An informal man-in-the-street survey broadcast on Monday evening on Israel’s Channel 12 revealed what everybody has been predicting: that voter turnout for the Sept. 17 Knesset elections is going to be low.

Israelis have been claiming for months that they “have nobody to vote for,” so the item wasn’t all that surprising. What was astonishing about it, however, was that—with a mere two weeks to go before the public heads to the polls to determine the makeup of the next government—not a single person interviewed in the short clip could remember when the elections are actually taking place. It is a level of apathy rarely seen in Israel—a country filled with news junkies and busybodies.

One might argue that such a small, on-the-fly sampling constitutes flimsy anecdotal evidence. It turns out, however, that research conducted by the Central Elections Committee backs it up with more reliable statistics. These indicate that voter turnout will be even less than the 68.46 percent that it was on April 9, the election that ended in a coalition impasse.

This is not the lowest Israeli voter turnout, by any means. The only election that has seen a higher turnout since 1999, when it was 78.7 percent, was in 2015, when it reached 72.36 percent. In 2003, it was 67.8 percent; in 2006, it was 63.5 percent; in 2009, it was 64.7 percent; and in 2013, it was 67.8 percent.

Nevertheless, Central Elections Committee CEO Orly Adas decided to launch a televised public-service campaign to encourage Israelis not to stay home this coming election day, the date of which is displayed prominently on the screen at the end of the commercial.

The ad, according to Adas, purposely targets people’s emotions through the use of young teenagers who are not yet eligible to vote. The boys and girls, including members of the ultra-Orthodox, national-religious, secular, Ashkenazi, Sephardi, Ethiopian, Arab and deaf communities, are shown appealing to their mothers and fathers not to let “someone else decide” for them, stating, in an accusatory fashion: “You have no right to give up your right.”

It’s hard to believe that this touchy-feely attempt to grip parental guts will have an effect on voter turnout. Let’s face it: Any high school student who is more concerned about the ballot box than the latest Instagram sensation clearly comes from a civic-minded home to begin with.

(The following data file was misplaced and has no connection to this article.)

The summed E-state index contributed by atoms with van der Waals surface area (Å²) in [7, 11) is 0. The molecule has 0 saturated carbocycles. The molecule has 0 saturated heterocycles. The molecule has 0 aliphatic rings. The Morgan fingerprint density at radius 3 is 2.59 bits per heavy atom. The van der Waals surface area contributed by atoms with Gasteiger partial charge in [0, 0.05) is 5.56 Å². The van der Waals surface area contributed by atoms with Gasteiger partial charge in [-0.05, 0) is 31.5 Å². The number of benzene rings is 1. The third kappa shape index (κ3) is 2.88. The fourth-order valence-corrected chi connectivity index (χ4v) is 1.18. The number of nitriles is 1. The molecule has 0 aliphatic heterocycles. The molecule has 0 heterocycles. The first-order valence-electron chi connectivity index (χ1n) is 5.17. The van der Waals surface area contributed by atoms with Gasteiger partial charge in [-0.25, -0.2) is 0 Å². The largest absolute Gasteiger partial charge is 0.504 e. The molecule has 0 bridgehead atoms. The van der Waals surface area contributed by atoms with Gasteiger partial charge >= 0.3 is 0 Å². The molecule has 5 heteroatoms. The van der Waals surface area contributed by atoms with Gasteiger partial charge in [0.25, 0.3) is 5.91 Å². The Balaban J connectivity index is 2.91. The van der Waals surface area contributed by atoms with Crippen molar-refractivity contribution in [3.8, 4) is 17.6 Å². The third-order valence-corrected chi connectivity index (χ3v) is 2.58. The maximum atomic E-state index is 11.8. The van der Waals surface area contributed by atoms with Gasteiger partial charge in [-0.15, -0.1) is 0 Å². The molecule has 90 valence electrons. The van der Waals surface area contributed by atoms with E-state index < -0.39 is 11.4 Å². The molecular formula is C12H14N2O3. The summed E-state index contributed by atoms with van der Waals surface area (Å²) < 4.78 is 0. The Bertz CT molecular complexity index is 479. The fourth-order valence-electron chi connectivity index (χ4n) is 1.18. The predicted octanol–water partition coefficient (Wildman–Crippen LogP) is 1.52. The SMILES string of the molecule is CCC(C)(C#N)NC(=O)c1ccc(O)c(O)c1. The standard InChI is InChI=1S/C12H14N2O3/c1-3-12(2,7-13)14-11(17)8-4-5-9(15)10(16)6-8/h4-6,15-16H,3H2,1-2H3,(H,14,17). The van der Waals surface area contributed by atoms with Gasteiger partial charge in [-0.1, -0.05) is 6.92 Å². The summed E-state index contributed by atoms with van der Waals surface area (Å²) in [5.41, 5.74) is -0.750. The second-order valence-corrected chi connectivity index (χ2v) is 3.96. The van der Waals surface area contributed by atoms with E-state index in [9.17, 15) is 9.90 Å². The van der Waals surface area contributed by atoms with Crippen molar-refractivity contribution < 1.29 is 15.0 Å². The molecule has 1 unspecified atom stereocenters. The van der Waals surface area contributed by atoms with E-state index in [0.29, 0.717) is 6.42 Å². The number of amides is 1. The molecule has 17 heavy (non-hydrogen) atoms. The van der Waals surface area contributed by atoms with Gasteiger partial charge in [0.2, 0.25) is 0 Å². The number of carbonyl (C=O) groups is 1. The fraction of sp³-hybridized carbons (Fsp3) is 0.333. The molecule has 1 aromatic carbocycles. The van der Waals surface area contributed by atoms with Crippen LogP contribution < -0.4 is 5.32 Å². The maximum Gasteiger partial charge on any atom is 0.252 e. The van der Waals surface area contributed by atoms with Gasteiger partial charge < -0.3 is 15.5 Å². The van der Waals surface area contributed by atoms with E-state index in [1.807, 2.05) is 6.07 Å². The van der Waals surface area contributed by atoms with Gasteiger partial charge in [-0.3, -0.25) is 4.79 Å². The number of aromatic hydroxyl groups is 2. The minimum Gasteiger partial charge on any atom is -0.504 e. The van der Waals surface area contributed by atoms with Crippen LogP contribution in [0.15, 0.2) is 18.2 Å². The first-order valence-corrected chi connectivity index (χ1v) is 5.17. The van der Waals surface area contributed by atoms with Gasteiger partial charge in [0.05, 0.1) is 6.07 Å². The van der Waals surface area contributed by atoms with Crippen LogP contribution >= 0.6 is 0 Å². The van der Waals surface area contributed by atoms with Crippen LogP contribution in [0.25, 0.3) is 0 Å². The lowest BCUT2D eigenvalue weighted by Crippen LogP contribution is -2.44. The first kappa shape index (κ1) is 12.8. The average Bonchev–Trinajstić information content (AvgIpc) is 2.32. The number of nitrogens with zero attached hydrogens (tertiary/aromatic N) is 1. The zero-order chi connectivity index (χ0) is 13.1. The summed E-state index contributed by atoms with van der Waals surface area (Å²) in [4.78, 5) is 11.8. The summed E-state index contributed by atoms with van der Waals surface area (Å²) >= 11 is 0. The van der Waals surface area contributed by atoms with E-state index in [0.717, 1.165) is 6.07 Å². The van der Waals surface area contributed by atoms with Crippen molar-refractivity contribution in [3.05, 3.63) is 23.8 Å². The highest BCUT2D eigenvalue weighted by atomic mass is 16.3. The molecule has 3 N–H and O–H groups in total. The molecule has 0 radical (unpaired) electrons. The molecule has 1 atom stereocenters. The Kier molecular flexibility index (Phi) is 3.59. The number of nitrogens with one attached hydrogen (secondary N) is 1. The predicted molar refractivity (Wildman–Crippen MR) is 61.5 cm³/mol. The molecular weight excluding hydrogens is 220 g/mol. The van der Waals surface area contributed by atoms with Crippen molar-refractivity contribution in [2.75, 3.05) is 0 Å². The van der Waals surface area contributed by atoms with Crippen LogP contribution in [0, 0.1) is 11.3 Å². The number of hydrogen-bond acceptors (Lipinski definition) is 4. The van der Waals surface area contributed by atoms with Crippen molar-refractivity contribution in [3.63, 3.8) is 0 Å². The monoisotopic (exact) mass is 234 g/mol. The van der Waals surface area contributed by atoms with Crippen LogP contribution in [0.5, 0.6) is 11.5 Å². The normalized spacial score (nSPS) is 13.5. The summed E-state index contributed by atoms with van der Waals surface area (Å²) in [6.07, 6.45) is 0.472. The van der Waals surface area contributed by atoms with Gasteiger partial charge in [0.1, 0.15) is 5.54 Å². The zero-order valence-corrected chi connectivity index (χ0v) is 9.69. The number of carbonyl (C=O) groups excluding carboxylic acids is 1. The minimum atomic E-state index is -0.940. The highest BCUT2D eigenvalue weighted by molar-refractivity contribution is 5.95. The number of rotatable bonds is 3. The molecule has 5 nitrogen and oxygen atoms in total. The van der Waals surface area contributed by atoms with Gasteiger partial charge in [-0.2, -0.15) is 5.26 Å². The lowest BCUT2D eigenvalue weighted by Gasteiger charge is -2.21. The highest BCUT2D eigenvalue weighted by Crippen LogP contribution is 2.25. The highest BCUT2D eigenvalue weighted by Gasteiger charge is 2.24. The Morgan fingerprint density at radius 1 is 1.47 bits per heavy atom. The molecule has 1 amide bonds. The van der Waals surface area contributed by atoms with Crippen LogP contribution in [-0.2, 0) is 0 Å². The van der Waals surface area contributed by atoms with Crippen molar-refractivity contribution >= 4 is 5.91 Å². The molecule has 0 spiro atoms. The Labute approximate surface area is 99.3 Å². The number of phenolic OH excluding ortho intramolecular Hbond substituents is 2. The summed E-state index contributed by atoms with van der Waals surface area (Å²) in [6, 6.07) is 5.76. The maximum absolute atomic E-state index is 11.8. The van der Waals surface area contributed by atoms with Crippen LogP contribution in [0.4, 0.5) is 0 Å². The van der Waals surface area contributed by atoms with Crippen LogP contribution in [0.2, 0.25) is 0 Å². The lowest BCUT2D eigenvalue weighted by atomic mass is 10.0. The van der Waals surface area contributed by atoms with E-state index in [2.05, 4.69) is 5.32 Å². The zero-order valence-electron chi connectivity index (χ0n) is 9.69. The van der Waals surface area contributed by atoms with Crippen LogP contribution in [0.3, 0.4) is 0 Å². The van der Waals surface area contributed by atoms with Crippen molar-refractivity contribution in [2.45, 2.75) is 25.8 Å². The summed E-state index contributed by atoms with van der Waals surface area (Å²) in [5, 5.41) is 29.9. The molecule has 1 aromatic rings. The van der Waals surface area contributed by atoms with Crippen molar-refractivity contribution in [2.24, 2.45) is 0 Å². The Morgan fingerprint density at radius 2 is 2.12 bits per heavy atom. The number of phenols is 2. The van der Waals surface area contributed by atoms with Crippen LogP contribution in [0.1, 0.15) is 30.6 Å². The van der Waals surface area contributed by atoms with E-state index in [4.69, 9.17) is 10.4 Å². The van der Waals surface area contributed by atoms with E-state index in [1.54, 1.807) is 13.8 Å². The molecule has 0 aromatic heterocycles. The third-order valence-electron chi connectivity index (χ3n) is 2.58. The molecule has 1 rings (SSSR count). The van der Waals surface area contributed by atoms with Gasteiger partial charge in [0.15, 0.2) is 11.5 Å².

But hey, we Israelis are used to having our tax shekels spent on futile, top-down endeavors born of nanny-state committee meetings held to interpret and tackle societal phenomena. No wonder there’s a sense that voting won’t change anything. But it’s a false sense, particularly today, with Iranian missiles aimed at Israeli towns, and the 2020 presidential election campaign already under way in the United States. You know, small stuff like that.

It is thus imperative for the persuasion to be done by private citizens—something that social media enables, even more than activists handing out fliers and stickers at intersections. Certainly more than party placards. For tools such as Facebook and Twitter to work, of course, they must be utilized wisely, not simply as vehicles for venting rage and hurling epithets.

A perfect example of an intelligent and worthy post, aimed at the election day naysayers, was written by a friend of mine, Avi Soffer, whose voting patterns I do not share, but whose integrity I greatly admire.

The following is my English translation of his original Hebrew admonishment, edited for idiomatic clarity:

“Elections. The curses and insults don’t irk me; they’ve always been [a part of election campaigns.] Nor does all the wheeling and dealing, which defy logic and ideology, disturb me. They’ve always occurred and will continue to do so. … Even the ‘ethnic demon’ is a kind of tired genie that gets dragged out of its bottle during every election season. … And it appears that it will continue to be dragged out until we all inbreed to the point that there are no more ethnic groups left. Yeah, when the Messiah comes.

“I don’t get worked up over [political promises that aren’t even intended to be kept.] Those have always been there, and likely always will. Like Trump is going to build a wall and Miss Universe is going to bring world peace …

“Only one thing gets on my nerves … those delicate souls on the left and right who live in ‘there’s nobody to vote for’ land, who brought upon us [this do-over] election.

Stop complaining and vote. This travesty has your name written all over it … ”

“Stop complaining” is too tall an order in the Jewish state, where kvetching is a national pastime. But there’s nothing in the Israeli playbook that prevents humiliating armchair whiners into flapping their ballots along with their jaws.

After all, it will be their fault if a third round of elections becomes necessary.

Ruthie Blum is an Israel-based journalist and author of “To Hell in a Handbasket: Carter, Obama, and the ‘Arab Spring.’ ” 

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